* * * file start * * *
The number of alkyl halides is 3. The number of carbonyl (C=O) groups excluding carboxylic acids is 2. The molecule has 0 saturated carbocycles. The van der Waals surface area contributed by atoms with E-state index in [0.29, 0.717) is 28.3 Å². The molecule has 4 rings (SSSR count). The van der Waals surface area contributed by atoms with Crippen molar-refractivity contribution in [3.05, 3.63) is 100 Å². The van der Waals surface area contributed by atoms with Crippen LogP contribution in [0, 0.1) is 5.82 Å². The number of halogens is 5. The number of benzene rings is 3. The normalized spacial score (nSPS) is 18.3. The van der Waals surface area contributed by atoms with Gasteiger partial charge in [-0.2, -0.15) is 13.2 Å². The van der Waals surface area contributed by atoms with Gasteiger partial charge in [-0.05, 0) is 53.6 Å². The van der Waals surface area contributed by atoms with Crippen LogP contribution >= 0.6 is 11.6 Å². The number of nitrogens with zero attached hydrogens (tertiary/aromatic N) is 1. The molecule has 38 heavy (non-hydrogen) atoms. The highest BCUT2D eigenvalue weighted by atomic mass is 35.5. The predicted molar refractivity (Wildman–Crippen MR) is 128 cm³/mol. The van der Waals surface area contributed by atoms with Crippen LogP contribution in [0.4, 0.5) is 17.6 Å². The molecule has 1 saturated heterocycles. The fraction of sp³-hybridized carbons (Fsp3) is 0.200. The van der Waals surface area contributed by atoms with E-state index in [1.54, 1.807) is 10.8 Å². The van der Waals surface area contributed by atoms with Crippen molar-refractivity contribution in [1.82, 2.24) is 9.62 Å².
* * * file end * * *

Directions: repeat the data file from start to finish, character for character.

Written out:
The number of alkyl halides is 3. The number of carbonyl (C=O) groups excluding carboxylic acids is 2. The molecule has 0 saturated carbocycles. The van der Waals surface area contributed by atoms with E-state index in [0.29, 0.717) is 28.3 Å². The molecule has 4 rings (SSSR count). The van der Waals surface area contributed by atoms with Crippen molar-refractivity contribution in [3.05, 3.63) is 100 Å². The van der Waals surface area contributed by atoms with Crippen LogP contribution in [0, 0.1) is 5.82 Å². The number of halogens is 5. The number of benzene rings is 3. The normalized spacial score (nSPS) is 18.3. The van der Waals surface area contributed by atoms with Gasteiger partial charge in [-0.2, -0.15) is 13.2 Å². The van der Waals surface area contributed by atoms with Gasteiger partial charge in [-0.05, 0) is 53.6 Å². The van der Waals surface area contributed by atoms with Crippen LogP contribution >= 0.6 is 11.6 Å². The number of nitrogens with zero attached hydrogens (tertiary/aromatic N) is 1. The molecule has 38 heavy (non-hydrogen) atoms. The highest BCUT2D eigenvalue weighted by atomic mass is 35.5. The predicted molar refractivity (Wildman–Crippen MR) is 128 cm³/mol. The van der Waals surface area contributed by atoms with Crippen LogP contribution in [0.4, 0.5) is 17.6 Å². The molecule has 1 saturated heterocycles. The fraction of sp³-hybridized carbons (Fsp3) is 0.200. The van der Waals surface area contributed by atoms with E-state index in [1.54, 1.807) is 10.8 Å². The van der Waals surface area contributed by atoms with Crippen molar-refractivity contribution in [1.82, 2.24) is 9.62 Å².